but..why, it wasn't my fault, I .. you asked for a sandwich

What happened to the cool blog you ask? Exactly, I say. This week Deneen as been back in the states. Sounds like a good time to do all of those crazy things that you can't do with three boys who have a mother on a small desert island.

On Saturday, we made plans to pick up Justin and use his kayaks to go over to Gibbs Cay and swim with the stingrays. Gibbs Cay is an uninhabited island to the East of Grand Turk. It has a great white sand beach and good snorkeling. One of the dive companies has been feeding the stingrays there for a couple decades, so when you swim on the reef they come right up to you.

We needed to beat the heat, so we left at 9:00. The plan was to paddle over, snorkel for a couple hours, eat a packed lunch, and then head back before it got too hot in the afternoon. We would need a lunch and a lot of water.

I packed our lunch the night before. In my mind this was a pretty cool day, clear water, a nice lunch on the beach. It turned out to be more like George Costanza packing delicious sandwiches to go rock climbing with Toni.

I packed six turkey sandwiches with pepperjack cheese and cucumbers. I also made an onion, habanero, and tomato salad in case we found conch. And I froze a gallon container of tea to take with us. When we got the kayaks out at South Creek, I thought my bag was too heavy so I took out the watermelon and left it in the car.

We paddled out of the mouth of South Creek, but the wind was too strong to get across the bay to Gibbs Cay. Islands don't look far away until you try and paddle to one. We went across the bay and pulled the kayaks up onto the rocks below an area called Gun Hill. We snorkeled around the mouth of the creek for about two hours, and among other things, saw the biggest Barracuda we have seen so far.

We came out of the water and hiked back to where we left the kayaks. But my kayak was gone. It was floating out into the bay of the creek, with my backpack and our lunch sitting on the back. I jumped into the water and swam out to get it. Every time I would come out of the water the kayak was further away. It was far to swim, but I have to say that we swim for hours at a time three days a week, and all of us getting much healthier.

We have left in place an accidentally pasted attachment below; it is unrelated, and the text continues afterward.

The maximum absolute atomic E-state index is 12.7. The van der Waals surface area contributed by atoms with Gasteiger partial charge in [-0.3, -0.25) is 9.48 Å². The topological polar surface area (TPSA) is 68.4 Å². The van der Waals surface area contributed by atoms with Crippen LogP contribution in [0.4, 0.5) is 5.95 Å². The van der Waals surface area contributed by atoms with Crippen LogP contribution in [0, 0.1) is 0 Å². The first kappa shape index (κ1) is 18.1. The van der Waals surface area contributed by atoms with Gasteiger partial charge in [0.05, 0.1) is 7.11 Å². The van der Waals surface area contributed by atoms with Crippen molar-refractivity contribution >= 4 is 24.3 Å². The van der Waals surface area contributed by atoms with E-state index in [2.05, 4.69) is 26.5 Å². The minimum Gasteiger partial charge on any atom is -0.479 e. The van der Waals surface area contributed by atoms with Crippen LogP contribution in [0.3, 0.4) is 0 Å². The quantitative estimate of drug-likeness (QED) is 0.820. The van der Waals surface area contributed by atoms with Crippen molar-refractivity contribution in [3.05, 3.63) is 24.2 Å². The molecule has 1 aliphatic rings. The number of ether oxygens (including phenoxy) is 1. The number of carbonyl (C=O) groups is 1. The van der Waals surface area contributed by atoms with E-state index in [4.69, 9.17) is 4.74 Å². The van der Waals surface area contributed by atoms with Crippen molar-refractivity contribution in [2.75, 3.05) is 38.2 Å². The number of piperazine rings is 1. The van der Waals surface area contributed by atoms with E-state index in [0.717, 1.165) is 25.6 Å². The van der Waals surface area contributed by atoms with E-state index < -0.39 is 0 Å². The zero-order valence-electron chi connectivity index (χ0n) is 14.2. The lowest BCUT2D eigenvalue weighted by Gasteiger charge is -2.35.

After several minutes of swimming, I finally reached the kayak. About the time I got in, Justin and Davis had paddled out to where I was. If you could ever see this area, you would never believe how far I swam. We headed back in. Put up the kayaks and ate our lunch standing in back of the van.

I had been plans to get a lot done over the weekend, but when we got home I was exhausted and we didn't do anything the rest of the day. We had Justin over for dinner and ate BBQ chicken, onion-habanero-tomato salad, and iced tea. Dinner was great.

The video did not turn out great, but I will post it because it looks like it was shot in the 1960s. Look at the land in the distance behind, then the tip of land on the far left, I swam from there.

Sunday? ditto.

Friday, May 9, 2008

Deneen Has Left the Building

Deneen left on Thursday to go back to Columbus for emergency dental work. She broke a crown eating a lifesaver that Chris Sintz sent down here with my mother. Thanks alot. They had better been pretty good lifesavers.

Today at 2:00 she was supposed to have a the work done. I don't know how it went yet.

Monday, May 5, 2008

Blog Before a Really Cool Blog